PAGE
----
Converging on K Street

Last week the release of Trump and the ‘Big 6’s plan to rewrite the U.S. tax code has seen a ready-steady-go convergence on K Street. The lobbying industry has not so much been gifted by what was in the nine page document, but more what remains left out. Unsurprisingly perhaps Trump’s plan to overhaul the tax code, stretching thousands of pages long, is far from fully spelt out in last week’s initial document. Former Republican congressmen turned lobbyist, Thomas M. Reynolds summarized the concerns of industry saying ‘you’re either going to be at the table, or you’re going to be on the table’. Whilst recent lobbying efforts surrounding Obamacare repeal were concentrated among a limited number of industries, almost every industry, special interest and consumer group has an interest in the tax code.

Whilst the document spelt out some core ambitions, to slash corporate tax rate from 35% to 20%, the creation of a new 25% tax rate for ‘pass through’ businesses, a lowering of the top individual tax rate from 35% to 39.9% and a raising of the bottom rate from 10% to 12%, other elements remain ambiguous. The New York Times highlighted this ambiguity on Page 8. The substance of the page refers to vague plans to repeal or roll back numerous exclusions and deductions, to ‘modernize’ tax rules affecting certain industries, and to ‘ensure that the tax code better reflects economic reality and that such rules provide little opportunity for tax avoidance’. With such language, Thomas M. Reynolds assertion that business will ‘not have to be encouraged to engage’ appears to hold weight; figures from the congressional lobbying disclosures show that from the beginning of the year to the end of last week companies and trade associations have submitted near-on 450 filings to lobby on tax issues, compare with fewer than 265 in all of 2016. Whilst for the optimist, the language from last week’s document could indicate a unique opportunity to go on the offensive, with bubbling pressure from deficit concerned Republicans to ‘foot the bill’, others may go into the forthcoming weeks cautiously focusing on a defensive campaign to maintain current interests.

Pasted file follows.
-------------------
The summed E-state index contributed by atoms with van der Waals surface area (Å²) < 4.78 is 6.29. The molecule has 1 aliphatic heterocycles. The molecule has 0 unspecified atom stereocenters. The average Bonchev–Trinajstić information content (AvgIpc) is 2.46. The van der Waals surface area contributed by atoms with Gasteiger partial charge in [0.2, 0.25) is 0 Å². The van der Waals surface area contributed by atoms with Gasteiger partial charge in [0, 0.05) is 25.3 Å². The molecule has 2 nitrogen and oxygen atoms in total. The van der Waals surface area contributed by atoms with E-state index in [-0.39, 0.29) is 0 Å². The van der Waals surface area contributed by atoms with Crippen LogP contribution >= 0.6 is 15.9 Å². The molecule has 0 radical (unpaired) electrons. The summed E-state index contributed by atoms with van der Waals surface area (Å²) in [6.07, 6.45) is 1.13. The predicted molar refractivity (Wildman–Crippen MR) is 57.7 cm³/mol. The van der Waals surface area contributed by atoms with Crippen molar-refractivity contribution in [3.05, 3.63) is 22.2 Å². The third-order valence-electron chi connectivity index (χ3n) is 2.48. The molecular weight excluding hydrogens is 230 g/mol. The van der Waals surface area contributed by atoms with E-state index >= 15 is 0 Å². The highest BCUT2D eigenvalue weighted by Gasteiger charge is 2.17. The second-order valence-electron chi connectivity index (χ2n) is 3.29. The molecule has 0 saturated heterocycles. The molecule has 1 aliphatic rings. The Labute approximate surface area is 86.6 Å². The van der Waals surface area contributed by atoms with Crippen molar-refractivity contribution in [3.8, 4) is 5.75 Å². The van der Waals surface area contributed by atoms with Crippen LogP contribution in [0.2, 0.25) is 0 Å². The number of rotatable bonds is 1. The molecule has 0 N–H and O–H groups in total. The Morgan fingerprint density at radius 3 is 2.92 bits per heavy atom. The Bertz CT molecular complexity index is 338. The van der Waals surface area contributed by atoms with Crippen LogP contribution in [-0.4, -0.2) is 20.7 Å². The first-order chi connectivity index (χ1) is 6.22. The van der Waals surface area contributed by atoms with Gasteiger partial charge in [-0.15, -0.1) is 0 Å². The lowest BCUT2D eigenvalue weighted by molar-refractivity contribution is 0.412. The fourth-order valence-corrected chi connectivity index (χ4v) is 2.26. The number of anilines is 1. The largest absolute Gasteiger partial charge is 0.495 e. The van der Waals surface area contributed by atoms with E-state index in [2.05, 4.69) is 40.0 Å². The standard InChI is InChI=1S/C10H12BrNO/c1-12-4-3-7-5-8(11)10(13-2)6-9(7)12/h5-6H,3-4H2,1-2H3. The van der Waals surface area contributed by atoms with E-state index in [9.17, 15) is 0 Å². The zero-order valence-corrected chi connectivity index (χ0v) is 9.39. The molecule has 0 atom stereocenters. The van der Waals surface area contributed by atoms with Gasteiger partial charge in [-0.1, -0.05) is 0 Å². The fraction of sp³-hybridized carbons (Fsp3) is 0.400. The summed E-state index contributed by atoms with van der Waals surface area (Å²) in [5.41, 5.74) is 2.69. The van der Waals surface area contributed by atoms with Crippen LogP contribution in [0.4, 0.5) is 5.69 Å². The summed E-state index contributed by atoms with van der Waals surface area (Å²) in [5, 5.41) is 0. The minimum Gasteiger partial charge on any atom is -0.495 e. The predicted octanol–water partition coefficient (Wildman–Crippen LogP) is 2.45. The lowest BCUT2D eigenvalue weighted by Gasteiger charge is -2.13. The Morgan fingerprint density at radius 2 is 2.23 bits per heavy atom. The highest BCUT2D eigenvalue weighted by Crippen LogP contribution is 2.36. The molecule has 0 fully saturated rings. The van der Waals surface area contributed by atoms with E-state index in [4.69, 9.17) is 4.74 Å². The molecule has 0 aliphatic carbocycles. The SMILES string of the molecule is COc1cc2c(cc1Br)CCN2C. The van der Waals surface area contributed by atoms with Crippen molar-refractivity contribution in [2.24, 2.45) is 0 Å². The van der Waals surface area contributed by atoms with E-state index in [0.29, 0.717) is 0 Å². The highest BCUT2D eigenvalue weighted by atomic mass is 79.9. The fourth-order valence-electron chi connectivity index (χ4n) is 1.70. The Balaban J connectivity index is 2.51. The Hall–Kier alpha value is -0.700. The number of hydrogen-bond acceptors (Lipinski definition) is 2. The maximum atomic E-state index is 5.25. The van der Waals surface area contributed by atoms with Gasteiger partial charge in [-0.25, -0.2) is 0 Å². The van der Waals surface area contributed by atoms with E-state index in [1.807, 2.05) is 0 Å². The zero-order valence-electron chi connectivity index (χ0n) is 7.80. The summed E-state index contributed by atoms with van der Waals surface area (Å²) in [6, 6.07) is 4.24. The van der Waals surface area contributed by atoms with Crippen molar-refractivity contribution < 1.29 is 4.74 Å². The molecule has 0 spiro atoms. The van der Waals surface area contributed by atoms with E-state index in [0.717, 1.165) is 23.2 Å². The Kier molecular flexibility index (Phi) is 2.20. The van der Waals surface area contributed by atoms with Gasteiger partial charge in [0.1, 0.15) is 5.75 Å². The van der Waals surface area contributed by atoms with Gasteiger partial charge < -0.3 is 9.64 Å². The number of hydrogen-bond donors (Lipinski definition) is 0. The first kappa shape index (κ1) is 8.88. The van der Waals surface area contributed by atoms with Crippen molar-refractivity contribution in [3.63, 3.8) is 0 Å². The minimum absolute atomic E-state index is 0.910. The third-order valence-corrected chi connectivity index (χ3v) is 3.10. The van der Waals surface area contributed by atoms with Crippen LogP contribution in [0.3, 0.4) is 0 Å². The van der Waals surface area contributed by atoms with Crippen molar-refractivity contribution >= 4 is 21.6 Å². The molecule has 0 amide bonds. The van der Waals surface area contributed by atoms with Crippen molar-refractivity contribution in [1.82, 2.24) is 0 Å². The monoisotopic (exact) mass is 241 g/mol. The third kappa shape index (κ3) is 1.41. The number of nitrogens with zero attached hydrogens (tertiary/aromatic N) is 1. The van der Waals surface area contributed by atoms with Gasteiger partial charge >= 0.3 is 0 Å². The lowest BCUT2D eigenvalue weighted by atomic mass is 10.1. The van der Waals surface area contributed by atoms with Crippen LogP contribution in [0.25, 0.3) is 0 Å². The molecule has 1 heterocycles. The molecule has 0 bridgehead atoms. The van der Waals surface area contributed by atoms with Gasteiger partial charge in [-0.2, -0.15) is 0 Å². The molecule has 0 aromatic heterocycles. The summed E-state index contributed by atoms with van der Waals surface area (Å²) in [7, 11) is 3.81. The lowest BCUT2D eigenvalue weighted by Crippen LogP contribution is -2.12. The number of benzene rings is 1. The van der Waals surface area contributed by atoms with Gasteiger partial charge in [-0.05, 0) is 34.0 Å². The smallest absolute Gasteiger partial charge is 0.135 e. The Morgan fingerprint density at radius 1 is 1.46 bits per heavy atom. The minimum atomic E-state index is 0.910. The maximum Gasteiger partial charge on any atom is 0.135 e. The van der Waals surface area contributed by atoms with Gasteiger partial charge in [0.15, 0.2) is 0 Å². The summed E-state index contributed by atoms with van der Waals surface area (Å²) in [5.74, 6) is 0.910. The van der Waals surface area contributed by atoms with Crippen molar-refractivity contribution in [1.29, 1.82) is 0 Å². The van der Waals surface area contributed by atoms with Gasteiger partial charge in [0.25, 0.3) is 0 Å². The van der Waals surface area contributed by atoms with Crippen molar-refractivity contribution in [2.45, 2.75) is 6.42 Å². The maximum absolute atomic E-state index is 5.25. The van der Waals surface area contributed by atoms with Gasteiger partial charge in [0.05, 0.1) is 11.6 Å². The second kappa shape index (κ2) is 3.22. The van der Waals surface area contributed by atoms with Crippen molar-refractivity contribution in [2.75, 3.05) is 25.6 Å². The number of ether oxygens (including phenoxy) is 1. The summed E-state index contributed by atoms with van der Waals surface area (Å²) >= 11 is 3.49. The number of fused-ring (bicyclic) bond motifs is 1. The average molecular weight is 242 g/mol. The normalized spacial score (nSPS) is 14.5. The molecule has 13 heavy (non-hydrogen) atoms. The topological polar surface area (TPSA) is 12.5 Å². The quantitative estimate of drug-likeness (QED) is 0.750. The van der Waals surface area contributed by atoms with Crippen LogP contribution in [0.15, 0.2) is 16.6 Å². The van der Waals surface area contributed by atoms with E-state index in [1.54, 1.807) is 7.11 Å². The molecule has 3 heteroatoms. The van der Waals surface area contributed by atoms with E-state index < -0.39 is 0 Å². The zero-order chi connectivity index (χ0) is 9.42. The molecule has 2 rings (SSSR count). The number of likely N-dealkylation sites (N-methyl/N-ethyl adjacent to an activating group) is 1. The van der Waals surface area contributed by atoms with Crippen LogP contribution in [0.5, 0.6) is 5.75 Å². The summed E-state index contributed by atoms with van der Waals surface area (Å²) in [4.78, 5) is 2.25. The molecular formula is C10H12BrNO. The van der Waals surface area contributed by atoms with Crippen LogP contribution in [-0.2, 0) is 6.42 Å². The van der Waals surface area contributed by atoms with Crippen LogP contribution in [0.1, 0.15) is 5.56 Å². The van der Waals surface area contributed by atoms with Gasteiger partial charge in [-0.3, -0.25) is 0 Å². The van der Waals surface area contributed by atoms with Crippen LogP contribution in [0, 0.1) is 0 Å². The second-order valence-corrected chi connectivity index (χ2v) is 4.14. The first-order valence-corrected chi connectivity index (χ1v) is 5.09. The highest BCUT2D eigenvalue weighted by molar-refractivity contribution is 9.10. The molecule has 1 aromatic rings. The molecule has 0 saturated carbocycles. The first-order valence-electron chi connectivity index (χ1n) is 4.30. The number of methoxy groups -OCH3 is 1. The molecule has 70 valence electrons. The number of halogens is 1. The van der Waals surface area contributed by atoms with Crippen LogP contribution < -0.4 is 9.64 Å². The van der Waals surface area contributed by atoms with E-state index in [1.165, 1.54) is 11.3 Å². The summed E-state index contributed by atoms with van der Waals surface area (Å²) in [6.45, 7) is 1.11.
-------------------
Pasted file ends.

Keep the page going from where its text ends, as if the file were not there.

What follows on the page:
Comments are closed.